You said that it was OK for such a person to be in parliament, which was the kind of “OK” I was asking about in my question. I’m sure you don’t think it’s OK at all levels, and sorry if you took anything I said in that way, didn’t mean to offend.

    As a working journalist, let me tell you it’s not easy to muzzle one.

    I’m sure it isn’t, which is what makes this situation all the more extraordinary.

    And it’s even harder when that alleged attempted muzzling is coming from someone who doesn’t sign your pay cheque.

    The clear implication in this case is that the pressures is indeed coming from those who sign the pay check. Top level management in APN, the parent company for the reporter’s local newspaper.

    I would have though Scribe that you would have a professional interest in getting to the bottom of all this?

  39. r0b 39

    But the clear implication from the people who run this blog is that John Key and the Nats have APN in their pocket. That’s quite an accusation.

    Perhaps not “in their pocket” in general (and we could argue endlessly about bias in past Herald reporting), but that’s certainly the gist of it with respect to this particular situation.

    And you’re right, it’s quite an accusation. Because if true, I think a lot of people would hold Key unfit for parliament. Surely it is exactly the fact that it is an extraordinary accusation, with extraordinarily important implications, that means that it should be explored and openly reported with the greatest of urgency!

    Step away from the specifics and ask youself what in general should the media do with an extraordinary accusation for which there is prima facie evidence:
    (1) ignore it, or
    (2) explore it?

  40. r0b 40

    I’ll say this: If the APN people have rolled over on this to the extent being alleged, and I seriously doubt that’s true, then the journalists should consider their future with that company.

    I agree with you about the journos, if they can, they should move on. Might be difficult if they are tied to a little local community though. But I do hope they can one day let us know what really went on.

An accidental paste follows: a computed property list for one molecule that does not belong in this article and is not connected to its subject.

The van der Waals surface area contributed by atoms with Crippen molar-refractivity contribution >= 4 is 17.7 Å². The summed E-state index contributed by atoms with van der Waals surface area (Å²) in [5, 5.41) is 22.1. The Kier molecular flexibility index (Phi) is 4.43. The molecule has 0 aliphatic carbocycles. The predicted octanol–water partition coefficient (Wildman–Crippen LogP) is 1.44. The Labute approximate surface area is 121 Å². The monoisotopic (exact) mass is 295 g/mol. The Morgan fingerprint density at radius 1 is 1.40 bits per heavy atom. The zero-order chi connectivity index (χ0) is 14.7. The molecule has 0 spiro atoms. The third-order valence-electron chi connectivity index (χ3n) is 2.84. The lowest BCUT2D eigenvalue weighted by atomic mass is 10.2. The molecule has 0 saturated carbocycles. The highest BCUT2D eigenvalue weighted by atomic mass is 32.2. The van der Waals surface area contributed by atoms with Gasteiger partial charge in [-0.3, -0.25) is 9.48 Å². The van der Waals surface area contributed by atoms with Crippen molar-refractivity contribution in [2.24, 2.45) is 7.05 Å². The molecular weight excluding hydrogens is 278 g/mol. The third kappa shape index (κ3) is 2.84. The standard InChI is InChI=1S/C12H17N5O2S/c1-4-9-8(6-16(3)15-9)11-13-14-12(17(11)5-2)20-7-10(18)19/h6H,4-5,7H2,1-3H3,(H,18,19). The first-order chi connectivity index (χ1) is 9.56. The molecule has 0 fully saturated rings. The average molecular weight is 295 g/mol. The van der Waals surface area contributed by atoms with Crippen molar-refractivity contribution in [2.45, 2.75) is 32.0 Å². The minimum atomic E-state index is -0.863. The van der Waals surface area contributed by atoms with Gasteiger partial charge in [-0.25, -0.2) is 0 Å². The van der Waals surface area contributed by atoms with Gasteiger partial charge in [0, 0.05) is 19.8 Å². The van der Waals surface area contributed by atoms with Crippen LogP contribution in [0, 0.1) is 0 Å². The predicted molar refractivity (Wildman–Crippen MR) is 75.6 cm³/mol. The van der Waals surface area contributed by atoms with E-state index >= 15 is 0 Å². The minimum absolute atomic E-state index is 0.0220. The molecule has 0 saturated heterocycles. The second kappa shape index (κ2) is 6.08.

But if it’s true it doesn’t get fixed by the people involved finding another job. It gets fixed by the truth being told to all. I don’t see how any journalist could hide from that conclusion.

    For myself, I really don’t see any other way of interpreting the prima facie evidence Scribe. The story was published. It was challenged. The editor and reporter stood by the story. Key spoke to APN chief executive Martin Simons about the story. The Herald then publishes a “correction”, and states that the Editor and journalist agree to it. Those who try to contact these people directly find that they won’t talk about it. Those connected via union links say that Key tried to have the journalist sacked, and that APN management have now instructed them not to talk about it. I dunno Scribe – I find this pretty convincing evidence that there has been a totally unacceptable abuse of power here. I really don’t see any other way to read it.

    At least one of your colleagues agrees:

    http://www.stuff.co.nz/thepress/blogs/politics/2008/03/06/why-is-bay-report-apologising-to-john-key/

  41. r0b 41

    “At least one of your colleagues agrees:” – beg pardon I should say – At least one of your colleagues agrees that there are serious questions here.

  42. lprent 42

    Not on topic, but people should have a look this rather interesting paper by Brian Easton at the Public Sector Finance Forum last year. “The Current State of the Public Sector: An Economist’s View. He gives a good breakdown of the overall position.

    “On existing definitions the OECD ranks New Zealand as 20th out of 30 in terms of total government revenue, which includes non-tax revenue sources and local authority rates. Remember too, the effect of grossing up transfers. Thus it is hard to argue that New Zealand is particularly highly taxed in comparison to other rich countries.

    Even so, there has been extraordinary effort to demonstrate that New Zealanders are highly taxed and that the economy would perform better were tax rates lower, often using almost fraudulent statistical procedures. The alacrity with which some advocates seize upon incompetent analysis to justify their views suggests a debate more driven by enthusiasm than competence.”

    There is quite a lot of commentary by someone I’ve been reading for decades, and who is usually correct in his long-term analysis. It is pleasant not reading about the short-term obsession on this and other blogs.

  43. lprent 43

    There are some interesting papers there on Government/Policy

  44. randal 44

    well why doesnt he take a wage cut himself or does he consider that he is personally becoming more productive by the moment?